6.1. The Microenvironment of the Vessel. Early on, scientists learned the importance of the microenvironment (also called niche) in the fate of stem cells, in both retaining stemness and differentiation. Plenty of studies indicate that differentiated cells could influence MSC differentiation. Direct coculture of MSCs with endothelial cells (ECs) resulted in an increase in a-smooth muscle actin mRNA and protein of MSCs but also a comprehensive disruption of a-smooth muscle actin filament organization [61]. For VC, cell components change a lot. Take VC in atherosclerosis as an example, there are many pathological differentiated cell types, such as foam cells, osteogenic phenotype VSMCs, and ECs with a decrease in physiological vessel cells. Using an in vitro cell-cell coculturing system, Xin et al. observed that MSCs directly interact with normal or calcified VSMCs. Osteosynthesis-inducing medium (OS) treatment did not promote the generation of an osteoblast phenotype in cultured MSCs. However, MSCs exhibited an osteoblast phenotype when MSCs were cocultured in direct contact with calcified VSMCs whether with or without OS treatment [62]. That is completely opposite to the aforementioned indirect coculture research [12].

Regrettably, this study did not give us a contact-related explanation. Instead, the results are reported in a Wnt signaling-dependent manner. LRP5, a receptor of the canonical Wnt pathway, was upregulated, while Ror2, the receptor of the noncanonical pathway, was downregulated in MSCs [62, 63]. Canonical Wnt/[beta]-catenin signaling is a significant pathway in VC. In phosphorus-induced calcification, this signal was upregulated [58]. Another in vitro model of human VSMC calcification was induced by exposure to high glucose. The Wnt signaling molecules including Wnt3a, Wnt7a, and Fzd4 were highly expressed, and the phosphorylation of [beta]-catenin was increased, which can be inhibited by Dkk1, a Wnt signaling inhibitor [57]. As for the downstream genes, many osteogenesis genes, such as osteocalcin type I collagen, Runx2, osteopontin, and autophagy, upregulate type III Na-Pi cotransporters (PiT1), and lymphoid enhancer-binding factor (LEF) has been proven to be the target genes [64-67]. Actually, the Wnt signal was reported earlier in MSC osteogenic transformation in physiological bone and cartilage formation [68-70]. It is not surprising to find a similar effect in VC. When the canonical Wnt signal is suppressed in MSCs by sFRP2, interestingly, MSCs' self-renewal capacity is enhanced, which promotes engraftment and myocardial repair [71]. Taken together, inappropriate activation of the Wnt signal in the microenvironment may result in both VSMC and MSC osteogenesis transformations to facilitate VC.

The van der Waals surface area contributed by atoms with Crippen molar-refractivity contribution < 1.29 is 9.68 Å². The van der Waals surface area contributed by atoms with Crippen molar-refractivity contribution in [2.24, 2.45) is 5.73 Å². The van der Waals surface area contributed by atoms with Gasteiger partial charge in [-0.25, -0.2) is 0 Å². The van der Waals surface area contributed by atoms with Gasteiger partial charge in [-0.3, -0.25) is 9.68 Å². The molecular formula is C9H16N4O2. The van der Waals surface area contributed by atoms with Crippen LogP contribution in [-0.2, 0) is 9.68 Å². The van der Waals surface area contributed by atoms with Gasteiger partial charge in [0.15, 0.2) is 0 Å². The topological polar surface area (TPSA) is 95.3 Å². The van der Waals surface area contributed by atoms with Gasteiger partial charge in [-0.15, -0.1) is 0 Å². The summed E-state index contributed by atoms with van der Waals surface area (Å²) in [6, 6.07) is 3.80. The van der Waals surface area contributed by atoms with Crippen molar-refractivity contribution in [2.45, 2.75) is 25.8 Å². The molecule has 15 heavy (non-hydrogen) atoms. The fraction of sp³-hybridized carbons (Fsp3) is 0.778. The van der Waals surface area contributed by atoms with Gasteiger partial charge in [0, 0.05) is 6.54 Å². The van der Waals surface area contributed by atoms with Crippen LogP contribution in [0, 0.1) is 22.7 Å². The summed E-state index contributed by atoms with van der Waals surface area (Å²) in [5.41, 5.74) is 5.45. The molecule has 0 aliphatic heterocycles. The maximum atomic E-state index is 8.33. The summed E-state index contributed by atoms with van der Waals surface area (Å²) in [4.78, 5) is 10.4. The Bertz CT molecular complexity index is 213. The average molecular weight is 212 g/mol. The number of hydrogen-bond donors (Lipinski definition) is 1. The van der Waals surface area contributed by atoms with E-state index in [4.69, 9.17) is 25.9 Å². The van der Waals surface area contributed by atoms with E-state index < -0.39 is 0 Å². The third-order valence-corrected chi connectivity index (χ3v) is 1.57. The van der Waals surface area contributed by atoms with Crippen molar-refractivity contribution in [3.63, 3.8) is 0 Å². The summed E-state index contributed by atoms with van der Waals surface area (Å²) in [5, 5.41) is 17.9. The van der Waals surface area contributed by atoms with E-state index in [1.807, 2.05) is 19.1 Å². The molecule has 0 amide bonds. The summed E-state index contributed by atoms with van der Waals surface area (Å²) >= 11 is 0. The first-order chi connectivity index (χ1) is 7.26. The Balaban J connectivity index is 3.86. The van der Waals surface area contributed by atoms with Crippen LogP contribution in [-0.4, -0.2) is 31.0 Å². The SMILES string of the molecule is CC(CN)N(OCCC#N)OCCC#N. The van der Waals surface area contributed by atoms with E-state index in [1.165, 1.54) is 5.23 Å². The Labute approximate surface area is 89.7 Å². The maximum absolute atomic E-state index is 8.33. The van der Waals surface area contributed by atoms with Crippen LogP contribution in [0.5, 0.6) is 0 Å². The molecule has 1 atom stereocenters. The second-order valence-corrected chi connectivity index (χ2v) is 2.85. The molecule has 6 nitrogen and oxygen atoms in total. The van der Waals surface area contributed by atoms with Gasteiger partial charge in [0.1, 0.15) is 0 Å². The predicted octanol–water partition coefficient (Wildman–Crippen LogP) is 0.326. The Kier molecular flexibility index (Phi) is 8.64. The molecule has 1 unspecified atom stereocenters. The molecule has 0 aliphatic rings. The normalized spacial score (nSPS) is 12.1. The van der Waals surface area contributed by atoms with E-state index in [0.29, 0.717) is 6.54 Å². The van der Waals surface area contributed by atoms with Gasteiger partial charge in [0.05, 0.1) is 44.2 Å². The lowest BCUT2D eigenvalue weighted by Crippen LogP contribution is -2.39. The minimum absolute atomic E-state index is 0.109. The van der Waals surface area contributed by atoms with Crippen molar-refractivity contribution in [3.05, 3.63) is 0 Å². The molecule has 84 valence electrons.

More recently, one study provides comprehensive evidence that osteoblast-derived small extracellular vesicles in the culture environment were of critical importance. The extracellular vesicles were successfully applied to induce BM-MSC differentiation towards a mineral phenotype [72].

Going through the researches associated with the protective role of MSCs, we found that they all kept the MSCs away from the calcified vascular microenvironment. That means that MSCs can exert the protective effect only when they maintain the ability of stemness. Neither MSC transplantation therapy nor endogenous recruitment can avoid MSCs being affected by the pathological condition. As a result, they facilitate VC (see Figure 1).

6.2. Low Survival Rate of MSCs. It has been reported that less than 1% MSCs survive for more than one week after systemic administration [73,74], which is a huge challenge in stem cell therapy. The reasons are complicated, one of which is the overload of oxidant stresses. Environmental stress induces excessive production of reactive oxygen species (ROS), which are capable of initiating oxidation and causing a variety of cellular responses, such as DNA damage [75]. Oxidant pressure from hyperlipidemia is a potential common etiology of VC, atherosclerosis, and osteoporosis [76]. After being recruited, MSCs will be continuously exposed to oxidants under the pathological microenvironment and induced to necrosis and apoptosis [77, 78].